1. Bagged salad. I need a steady supply of fresh “exotic” greens to keep the resident tortoise healthy and happy. The most convenient way to procure these greens is usually by picking up a bag-o-salad since I’m more focused on variety than buying in bulk. What I end up with half the time, though is a slimy gelatinous mass in my crisper drawer – often before I’ve even opened the bag. There’s got to be a better way to package this stuff that doesn’t leave it turned into a bag of green, foul smelling water the minute it leaves the supermarket.
2. The next question. Most people are OK at asking the question. What they generally suck at is asking the next question or the one after that. Most people are crap when it comes to really drilling down through an issue and getting at real causes. The surface answer is usually the easy one – the one that doesn’t offend anyone or hurt any feelings. Drilling down into the what and why tends to be invasive and means putting more noses out of joint and occasionally making life uncomfortable. Go ahead and be the person who make things uncomfortable now and then. You’ll be amazed at what you can find out.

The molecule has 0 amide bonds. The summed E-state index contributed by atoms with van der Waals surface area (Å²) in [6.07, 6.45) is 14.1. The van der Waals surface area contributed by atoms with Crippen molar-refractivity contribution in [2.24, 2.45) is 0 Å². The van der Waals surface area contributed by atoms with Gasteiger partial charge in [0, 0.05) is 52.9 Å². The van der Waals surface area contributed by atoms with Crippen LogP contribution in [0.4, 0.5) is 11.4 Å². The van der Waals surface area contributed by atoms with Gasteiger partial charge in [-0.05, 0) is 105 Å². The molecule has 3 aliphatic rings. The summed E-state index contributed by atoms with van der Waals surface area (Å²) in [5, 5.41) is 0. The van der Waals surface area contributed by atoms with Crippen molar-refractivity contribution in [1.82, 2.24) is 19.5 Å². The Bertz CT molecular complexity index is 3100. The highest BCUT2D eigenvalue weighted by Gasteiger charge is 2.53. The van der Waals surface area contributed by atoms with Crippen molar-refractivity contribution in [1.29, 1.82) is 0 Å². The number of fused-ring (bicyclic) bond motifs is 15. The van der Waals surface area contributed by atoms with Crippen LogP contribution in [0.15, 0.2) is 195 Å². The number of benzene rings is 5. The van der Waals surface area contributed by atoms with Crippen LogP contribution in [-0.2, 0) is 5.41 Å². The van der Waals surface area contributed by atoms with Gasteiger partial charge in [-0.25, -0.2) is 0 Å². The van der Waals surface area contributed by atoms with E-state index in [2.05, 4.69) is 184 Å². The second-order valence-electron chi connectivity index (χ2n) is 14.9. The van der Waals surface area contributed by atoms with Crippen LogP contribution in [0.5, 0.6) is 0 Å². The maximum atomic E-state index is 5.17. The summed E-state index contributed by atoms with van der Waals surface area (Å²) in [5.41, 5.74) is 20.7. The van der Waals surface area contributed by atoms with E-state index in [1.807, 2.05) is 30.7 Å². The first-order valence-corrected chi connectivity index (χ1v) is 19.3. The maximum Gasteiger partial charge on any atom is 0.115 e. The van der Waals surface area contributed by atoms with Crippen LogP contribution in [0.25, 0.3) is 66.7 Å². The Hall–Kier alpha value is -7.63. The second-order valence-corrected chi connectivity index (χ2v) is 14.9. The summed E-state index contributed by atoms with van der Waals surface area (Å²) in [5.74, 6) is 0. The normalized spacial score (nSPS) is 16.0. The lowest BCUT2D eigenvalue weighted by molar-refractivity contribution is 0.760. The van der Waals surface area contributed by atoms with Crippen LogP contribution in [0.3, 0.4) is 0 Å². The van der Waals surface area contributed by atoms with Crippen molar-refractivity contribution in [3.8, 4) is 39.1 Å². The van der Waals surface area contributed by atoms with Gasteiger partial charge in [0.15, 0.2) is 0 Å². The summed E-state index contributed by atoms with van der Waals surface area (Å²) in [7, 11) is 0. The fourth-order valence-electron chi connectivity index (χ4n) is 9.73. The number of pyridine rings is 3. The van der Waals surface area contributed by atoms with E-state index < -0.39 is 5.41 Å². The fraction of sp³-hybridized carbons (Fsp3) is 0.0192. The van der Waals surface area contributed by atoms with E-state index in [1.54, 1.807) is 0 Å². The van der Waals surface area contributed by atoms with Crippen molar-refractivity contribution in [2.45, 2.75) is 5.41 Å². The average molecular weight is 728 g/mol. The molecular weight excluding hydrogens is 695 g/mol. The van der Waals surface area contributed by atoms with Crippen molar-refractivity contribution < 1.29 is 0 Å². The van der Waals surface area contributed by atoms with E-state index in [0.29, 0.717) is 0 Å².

3. Leftovers. I usually like leftovers but I’m in a rut at the moment. The last few weeks I’ve made my traditional big Sunday dinner and then a pot of soup on Monday. My logic was that it would give me plenty enough to ensure non-sandwich lunches and minimal cooking the rest of the week. I’m coming to the unhappy realization that even as much of a creature of habit as I am, I can’t eat the same two meals four four days in a row. It’s really kind of a disappointment, because it was a wonderful time saving plan… which seems to have lots a lot of points in execution.
First I’d like to thank Chrissie for letting me off the hook to coming up with a new idea tonight. Since she asked three questions, I’ll do my best to take them one at a time. The first, and not just because I’m waiting for what’s cooking away in the stove is a response to (and I’m paraphrasing here) “the best and worst meal I ever ate.”
The best I’ve ever had makes it a bit of a loaded question as I’m not a foodie, per se. My tastes tend to run a bit towards the traditional. No surprise there I’m sure. I could tell you about the half dozen out of the way local crab houses on both sides of the Chesapeake between St. Mary’s County and Crisfield that are all in the running for best crab cakes and/or blue crabs I’ve ever had. I could tell you about a remarkable slice of beef served at the top of the Stratosphere in Las Vegas. I could tell you about the world’s most perfect cheeseburger, french fries with brown gravy, and strawberry milkshake combination that came from the kitchen of a health code violating former county sheriff in my home town. It’s not an exaggeration to say I’ve had dreams about that one.